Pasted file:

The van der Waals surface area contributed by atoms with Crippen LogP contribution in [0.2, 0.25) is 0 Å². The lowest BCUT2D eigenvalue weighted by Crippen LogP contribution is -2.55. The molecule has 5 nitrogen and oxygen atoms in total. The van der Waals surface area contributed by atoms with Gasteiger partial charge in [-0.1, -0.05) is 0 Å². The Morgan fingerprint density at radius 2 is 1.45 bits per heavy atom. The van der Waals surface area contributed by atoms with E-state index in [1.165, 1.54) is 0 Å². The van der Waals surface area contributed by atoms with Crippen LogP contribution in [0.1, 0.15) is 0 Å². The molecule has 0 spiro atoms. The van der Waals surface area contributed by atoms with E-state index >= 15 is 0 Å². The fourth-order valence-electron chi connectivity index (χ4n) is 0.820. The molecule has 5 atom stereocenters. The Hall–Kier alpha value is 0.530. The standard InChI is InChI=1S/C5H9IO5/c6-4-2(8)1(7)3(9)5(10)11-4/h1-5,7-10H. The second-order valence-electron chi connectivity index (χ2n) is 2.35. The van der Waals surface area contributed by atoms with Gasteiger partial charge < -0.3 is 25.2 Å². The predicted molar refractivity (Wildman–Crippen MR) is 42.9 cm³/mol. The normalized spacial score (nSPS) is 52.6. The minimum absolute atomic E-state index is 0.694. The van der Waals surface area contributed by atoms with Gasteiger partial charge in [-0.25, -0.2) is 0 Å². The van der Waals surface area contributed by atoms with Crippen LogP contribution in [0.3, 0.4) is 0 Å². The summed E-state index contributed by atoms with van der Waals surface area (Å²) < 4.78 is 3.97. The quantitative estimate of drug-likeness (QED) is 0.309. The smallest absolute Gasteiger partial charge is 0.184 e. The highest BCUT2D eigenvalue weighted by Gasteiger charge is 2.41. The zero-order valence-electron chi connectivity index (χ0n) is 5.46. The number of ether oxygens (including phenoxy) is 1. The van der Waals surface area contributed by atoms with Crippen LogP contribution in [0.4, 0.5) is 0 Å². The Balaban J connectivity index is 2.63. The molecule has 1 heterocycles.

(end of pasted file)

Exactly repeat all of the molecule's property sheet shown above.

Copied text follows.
The van der Waals surface area contributed by atoms with Crippen LogP contribution in [0.2, 0.25) is 0 Å². The lowest BCUT2D eigenvalue weighted by Crippen LogP contribution is -2.55. The molecule has 5 nitrogen and oxygen atoms in total. The van der Waals surface area contributed by atoms with Gasteiger partial charge in [-0.1, -0.05) is 0 Å². The Morgan fingerprint density at radius 2 is 1.45 bits per heavy atom. The van der Waals surface area contributed by atoms with E-state index in [1.165, 1.54) is 0 Å². The van der Waals surface area contributed by atoms with Crippen LogP contribution in [0.1, 0.15) is 0 Å². The molecule has 0 spiro atoms. The van der Waals surface area contributed by atoms with E-state index >= 15 is 0 Å². The fourth-order valence-electron chi connectivity index (χ4n) is 0.820. The molecule has 5 atom stereocenters. The Hall–Kier alpha value is 0.530. The standard InChI is InChI=1S/C5H9IO5/c6-4-2(8)1(7)3(9)5(10)11-4/h1-5,7-10H. The second-order valence-electron chi connectivity index (χ2n) is 2.35. The van der Waals surface area contributed by atoms with Gasteiger partial charge < -0.3 is 25.2 Å². The predicted molar refractivity (Wildman–Crippen MR) is 42.9 cm³/mol. The normalized spacial score (nSPS) is 52.6. The minimum absolute atomic E-state index is 0.694. The van der Waals surface area contributed by atoms with Gasteiger partial charge in [-0.25, -0.2) is 0 Å². The van der Waals surface area contributed by atoms with Crippen LogP contribution in [0.3, 0.4) is 0 Å². The summed E-state index contributed by atoms with van der Waals surface area (Å²) < 4.78 is 3.97. The quantitative estimate of drug-likeness (QED) is 0.309. The smallest absolute Gasteiger partial charge is 0.184 e. The highest BCUT2D eigenvalue weighted by Gasteiger charge is 2.41. The zero-order valence-electron chi connectivity index (χ0n) is 5.46. The number of ether oxygens (including phenoxy) is 1. The van der Waals surface area contributed by atoms with Crippen LogP contribution in [0.4, 0.5) is 0 Å². The Balaban J connectivity index is 2.63. The molecule has 1 heterocycles.